(Bloomberg) -- The cost of the effort to help Puerto Rico recover from Hurricane Fiona will run into the billions, the head of the Federal Emergency Management Agency said as President Joe Biden flew to survey the damage.
"It's going to be in the billions," FEMA Administrator Deanne Criswell told reporters aboard Air Force One en route to the island, adding that the money would come from multiple federal funding streams.
While in Puerto Rico, Biden plans to announce more than $60 million in funding to strengthen the island's resilience to flooding. The funding, which comes from an infrastructure law Biden signed last year, will go toward bolstering levees, reinforcing flood walls and establishing a flood warning system, according to a White House official.
White House Press Secretary Karine Jean-Pierre stressed Monday that the $60 million in funding Biden will announce comes on top of $2 billion that has already been allocated for the island through Biden's signature infrastructure law.
The president and First Lady Jill Biden are scheduled to visit Ponce -- one of the hardest-hit areas of the island -- to meet with local leaders and families affected by the storm. Biden will be briefed on the ground about ongoing recovery efforts.
The Bidens are expected to pack care packages with food and other essentials in a community service project during their trip.
Hurricane Fiona caused catastrophic flooding and knocked out power across the island as it made landfall in September.
Power has now been restored to an estimated 92% of customers as of Monday, according to Luma Energy, a private company managing the island's power grid since last year.
Criswell told reporters Monday that 95% of water had been restored, though she said some of that was via temporary fixes.
Biden's trip to Puerto Rico is the first of two planned visits to storm-ravaged regions this week. On Wednesday, he will also travel to Florida, which was hit last week by Hurricane Ian.
Biden has vowed to commit the full strength of the federal government to recovery efforts in Puerto Rico and the US mainland in response to the two hurricanes.
Biden on Saturday said the destruction from Ian was "likely to rank among the worst in the nation's history." Damage estimates have ranged from $68 billion to $100 billion.
On the Ground
On Monday, Roberto Delgado, 32, was unloading a new mattress and couch after Fiona's floodwaters swamped the home he shares with his mother in the community of San Jose, Toa Baja, on Puerto Rico's northern coast.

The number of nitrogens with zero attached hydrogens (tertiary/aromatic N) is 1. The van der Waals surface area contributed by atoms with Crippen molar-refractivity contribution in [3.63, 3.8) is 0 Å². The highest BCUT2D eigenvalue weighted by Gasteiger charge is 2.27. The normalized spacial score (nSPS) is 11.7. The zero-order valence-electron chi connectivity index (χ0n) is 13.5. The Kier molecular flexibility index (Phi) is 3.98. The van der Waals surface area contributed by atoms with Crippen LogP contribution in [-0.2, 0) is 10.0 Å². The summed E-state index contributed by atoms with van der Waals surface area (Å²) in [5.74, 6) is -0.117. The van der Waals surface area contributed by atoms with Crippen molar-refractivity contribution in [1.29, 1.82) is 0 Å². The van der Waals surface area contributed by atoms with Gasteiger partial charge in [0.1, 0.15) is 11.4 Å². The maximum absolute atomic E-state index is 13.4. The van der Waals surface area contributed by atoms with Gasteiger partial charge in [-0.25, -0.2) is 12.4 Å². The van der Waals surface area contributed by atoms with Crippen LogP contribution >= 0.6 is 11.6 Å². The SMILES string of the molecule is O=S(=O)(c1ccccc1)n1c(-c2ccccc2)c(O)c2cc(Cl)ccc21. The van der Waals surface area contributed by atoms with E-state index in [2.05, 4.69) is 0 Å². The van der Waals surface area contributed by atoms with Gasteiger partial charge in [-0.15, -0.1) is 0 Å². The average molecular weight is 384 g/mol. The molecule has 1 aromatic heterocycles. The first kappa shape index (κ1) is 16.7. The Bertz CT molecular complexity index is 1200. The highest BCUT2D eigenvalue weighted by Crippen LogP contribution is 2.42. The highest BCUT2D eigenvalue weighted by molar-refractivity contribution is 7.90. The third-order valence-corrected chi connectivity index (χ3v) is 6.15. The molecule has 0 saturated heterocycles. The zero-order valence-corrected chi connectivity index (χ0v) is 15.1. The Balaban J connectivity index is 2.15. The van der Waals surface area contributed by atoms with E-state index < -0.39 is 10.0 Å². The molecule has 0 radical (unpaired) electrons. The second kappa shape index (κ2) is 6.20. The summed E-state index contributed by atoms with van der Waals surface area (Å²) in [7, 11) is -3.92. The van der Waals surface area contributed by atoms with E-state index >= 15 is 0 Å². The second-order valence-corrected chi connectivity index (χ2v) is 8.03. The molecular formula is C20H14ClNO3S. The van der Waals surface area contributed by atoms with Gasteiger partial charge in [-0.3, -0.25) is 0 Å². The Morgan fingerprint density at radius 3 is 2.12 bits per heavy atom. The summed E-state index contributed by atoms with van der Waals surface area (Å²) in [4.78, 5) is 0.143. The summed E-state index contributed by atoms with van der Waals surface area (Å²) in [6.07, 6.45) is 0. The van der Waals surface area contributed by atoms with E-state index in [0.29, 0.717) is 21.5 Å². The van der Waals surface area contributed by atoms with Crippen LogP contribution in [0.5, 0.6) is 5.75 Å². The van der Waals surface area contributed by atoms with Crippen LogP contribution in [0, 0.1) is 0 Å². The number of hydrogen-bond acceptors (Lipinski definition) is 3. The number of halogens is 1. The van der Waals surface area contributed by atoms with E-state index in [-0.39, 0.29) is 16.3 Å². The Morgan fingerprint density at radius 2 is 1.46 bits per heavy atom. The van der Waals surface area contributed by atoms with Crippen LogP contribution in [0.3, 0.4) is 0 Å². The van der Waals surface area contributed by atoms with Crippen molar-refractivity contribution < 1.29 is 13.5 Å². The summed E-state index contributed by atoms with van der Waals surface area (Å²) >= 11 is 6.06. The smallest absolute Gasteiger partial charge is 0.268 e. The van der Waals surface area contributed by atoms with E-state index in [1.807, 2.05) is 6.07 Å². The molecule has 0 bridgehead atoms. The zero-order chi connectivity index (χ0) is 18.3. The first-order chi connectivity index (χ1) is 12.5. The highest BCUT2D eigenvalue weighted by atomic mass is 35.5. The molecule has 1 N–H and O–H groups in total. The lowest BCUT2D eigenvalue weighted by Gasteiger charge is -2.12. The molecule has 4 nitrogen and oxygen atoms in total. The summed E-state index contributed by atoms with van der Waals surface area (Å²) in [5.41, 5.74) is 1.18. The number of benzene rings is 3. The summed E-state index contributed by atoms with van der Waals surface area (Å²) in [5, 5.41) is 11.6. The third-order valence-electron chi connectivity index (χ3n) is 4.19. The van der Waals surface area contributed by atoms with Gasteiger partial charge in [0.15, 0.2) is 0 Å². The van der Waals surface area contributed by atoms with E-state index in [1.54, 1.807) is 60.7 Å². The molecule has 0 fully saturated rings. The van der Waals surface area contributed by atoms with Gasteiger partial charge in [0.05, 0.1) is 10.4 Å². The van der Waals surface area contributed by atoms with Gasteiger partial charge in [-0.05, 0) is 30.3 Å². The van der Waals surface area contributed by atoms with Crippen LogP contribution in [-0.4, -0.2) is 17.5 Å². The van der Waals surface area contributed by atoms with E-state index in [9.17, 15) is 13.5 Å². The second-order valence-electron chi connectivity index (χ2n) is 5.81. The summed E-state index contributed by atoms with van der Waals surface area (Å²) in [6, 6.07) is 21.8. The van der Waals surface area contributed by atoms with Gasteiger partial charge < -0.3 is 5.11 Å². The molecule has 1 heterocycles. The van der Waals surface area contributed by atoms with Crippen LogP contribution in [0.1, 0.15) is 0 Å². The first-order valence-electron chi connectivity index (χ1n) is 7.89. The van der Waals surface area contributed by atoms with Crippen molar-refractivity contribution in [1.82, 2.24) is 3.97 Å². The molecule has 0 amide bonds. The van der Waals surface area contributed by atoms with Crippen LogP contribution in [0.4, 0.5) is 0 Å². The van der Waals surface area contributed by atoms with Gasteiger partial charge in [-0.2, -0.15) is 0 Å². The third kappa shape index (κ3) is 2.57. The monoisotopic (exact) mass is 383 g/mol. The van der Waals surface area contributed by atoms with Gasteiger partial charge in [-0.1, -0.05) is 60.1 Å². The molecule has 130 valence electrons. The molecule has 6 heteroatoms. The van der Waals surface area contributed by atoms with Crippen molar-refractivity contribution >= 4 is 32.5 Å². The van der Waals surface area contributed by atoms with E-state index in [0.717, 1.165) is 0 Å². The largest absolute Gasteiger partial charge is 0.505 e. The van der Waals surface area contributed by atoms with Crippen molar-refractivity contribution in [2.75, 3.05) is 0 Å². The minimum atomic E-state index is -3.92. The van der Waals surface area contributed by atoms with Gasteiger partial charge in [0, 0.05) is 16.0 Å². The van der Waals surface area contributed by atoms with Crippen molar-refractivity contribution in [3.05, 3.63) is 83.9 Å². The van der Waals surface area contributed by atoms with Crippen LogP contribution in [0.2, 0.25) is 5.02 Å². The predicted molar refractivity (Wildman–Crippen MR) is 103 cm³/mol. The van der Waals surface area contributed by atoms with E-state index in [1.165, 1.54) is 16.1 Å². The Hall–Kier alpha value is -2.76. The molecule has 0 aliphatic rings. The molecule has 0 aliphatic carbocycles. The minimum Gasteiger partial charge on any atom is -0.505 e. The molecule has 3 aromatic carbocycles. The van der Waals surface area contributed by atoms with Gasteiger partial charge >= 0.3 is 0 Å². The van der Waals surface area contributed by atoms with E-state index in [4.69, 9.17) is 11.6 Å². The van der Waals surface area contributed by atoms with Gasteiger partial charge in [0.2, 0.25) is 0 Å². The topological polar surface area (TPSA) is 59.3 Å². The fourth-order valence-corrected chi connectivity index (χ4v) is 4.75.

Billions were pledged by the federal government after Hurricane Maria ravaged the island in 2017, but Delgado said very little of it has been seen in his flood-plagued community.
"I would tell Biden that the island needs help, but he also needs to make sure that the help gets to the people who need it," he said. "We hear about all this money floating around but we never see it. And I know we're not the only ones in this situation."
Puerto Rico has never fully recovered from Maria, which caused more than $90 billion in damage and decimated the power grid, leaving some areas without electricity for almost a year.
The prolonged outages and lack of other essential services ultimately contributed to the death of almost 3,000 people, according to a George Washington University report commissioned by the Puerto Rican government.
Five years after Maria, the recovery process is moving at a glacial pace. Of the $9.5 billion in federal funds earmarked to overhaul the electrical grid, only about $40 million has been disbursed, according to FEMA Associate Administrator Anne Bink.
Of the $21 billion that FEMA has designated for public assistance projects overall in Puerto Rico in the wake of Maria, only 2% has been spent, said Chris Currie, a director in the Government Accountability Office's Homeland Security and Justice Team.
EARLIER: Hurricane Fiona Exposes Puerto Rico's Fragile Power Grid
Biden is the seventh US president to make an official visit to the US commonwealth -- although others have come in an unofficial capacity.
When Biden's predecessor, Donald Trump, traveled to the island after Hurricane Maria, any goodwill he generated by showing up quickly evaporated as he playfully tossed paper towels at hurricane victims and then later questioned the extent of the damage and death toll.
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